Black Girls Code Appoint Cristina Jones As Its New CEO


                  Image Credit: Salesforce.jpg

Have you heard the news? Black Girls Code, the non-profit organization dedicated to teaching coding skills to black girls around the globe, just named Cristina Jones as their new CEO. Under the leadership of founder Kimberly Bryant, Black Girls Code has taught over 20,000 girls in 16 chapters across the US, Canada, and South Africa how to code and build websites, mobile apps, robots, and more. Now Cristina Jones, a leader with over 20 years of experience in education and youth development, will take the helm and steer this vital organization into its next chapter. This is a big win for Black Girls Code and for the future of women in STEM. 

Black Girls Code Names Cristina Jones as New CEO

Black Girls Code just announced the appointment of Cristina Jones as their new CEO. Jones brings over 15 years of experience leading nonprofit organizations dedicated to youth education and empowerment.

A Proven Track Record of Success

Jones previously served as CEO of Code2040, a nonprofit focused on empowering Black and Latinx technologists. Under her leadership, the organization tripled in size and launched several new programs to support tech careers for people of color.

Code2040's Fellows program provides internships, mentorship, and for Black and Latinx college students studying computer science. Over 90% of Fellows go on to work as software engineers at leading tech companies.

The Code2040 Residency places Black and Latinx engineers at top tech companies for their first jobs out of college. Partner companies include Google, Facebook, Twitter, and LinkedIn.

Image Credit: Salesforce.jpg

An Inspiring New Leader

With a proven track record of empowering underrepresented groups in tech, Jones is the perfect choice to lead Black Girls Code into its next phase of growth. Her passion for increasing diversity and inclusion in the tech industry will help the organization continue working toward its mission of empowering young women of color to become tech leaders.

Under Jones' leadership, Black Girls Code aims to launch new programs to support girls throughout their tech education and careers. This could mentorship programs, college scholarships, and job placement assistance. The organization also hopes to expand to new cities across the U.S. and increase the number of girls who participate in their coding camps and workshops.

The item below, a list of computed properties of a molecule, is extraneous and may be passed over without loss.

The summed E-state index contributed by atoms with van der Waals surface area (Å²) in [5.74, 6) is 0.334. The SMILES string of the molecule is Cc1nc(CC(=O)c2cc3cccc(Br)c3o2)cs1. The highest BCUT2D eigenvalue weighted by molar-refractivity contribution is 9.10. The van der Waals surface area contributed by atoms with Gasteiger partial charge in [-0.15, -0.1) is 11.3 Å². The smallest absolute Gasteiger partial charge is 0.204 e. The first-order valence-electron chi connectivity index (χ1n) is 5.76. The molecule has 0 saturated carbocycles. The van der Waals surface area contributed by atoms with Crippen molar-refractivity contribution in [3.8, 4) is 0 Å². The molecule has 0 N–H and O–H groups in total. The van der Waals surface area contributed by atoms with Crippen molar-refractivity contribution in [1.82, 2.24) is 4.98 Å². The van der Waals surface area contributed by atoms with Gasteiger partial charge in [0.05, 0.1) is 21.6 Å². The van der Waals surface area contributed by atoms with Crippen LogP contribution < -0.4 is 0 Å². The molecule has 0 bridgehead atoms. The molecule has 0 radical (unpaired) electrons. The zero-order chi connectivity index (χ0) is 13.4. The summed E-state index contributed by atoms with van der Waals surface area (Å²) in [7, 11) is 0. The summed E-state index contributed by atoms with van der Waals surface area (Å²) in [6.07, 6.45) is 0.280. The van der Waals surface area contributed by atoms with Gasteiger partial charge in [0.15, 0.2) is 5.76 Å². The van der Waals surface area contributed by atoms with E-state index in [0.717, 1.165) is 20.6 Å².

The Future of Black Girls Code Under Cristina Jones' Leadership

Expanding Programs and Partnerships

Jones plans to build on BGC's existing chapters and clubs by launching new programs across the U.S. and globally. She aims to forge partnerships with school districts, community organizations, and tech companies to bring coding workshops directly to more girls of color. These strategic alliances can help fund BGC's initiatives and open up internship and mentorship opportunities for participants.

A Focus on Career Readiness

While BGC has always promoted skills building and confidence in STEM, Jones wants to concentrate on preparing girls for tech careers. Additional courses will cover resume writing, interviewing, and workplace soft skills. BGC alumnae will be able to take part in job shadowing and connect with women in the tech field. The goal is for girls to see a clear path from learning to code to landing a job in the industry.

Making Tech More Inclusive

Ultimately, Jones envisions BGC playing an important role in reshaping the image of the tech sector to be more welcoming to women and minorities. By empowering and advancing more girls of color in tech, BGC and its partners can work to change perceptions, break down barriers, and build a more equitable and inclusive future for the field. 


With Cristina Jones now at the helm as CEO, the organization is poised to reach even greater heights empowering young black women through technology and computer science. Her experience, passion, and vision will help take the Black Girls Code to the next level. Under leadership, you can expect to see new chapters opening up in cities across America, partnerships with major tech companies to provide opportunities and mentorship, and innovative programs to teach skills that will shape the future. 

Contributed by Debby Star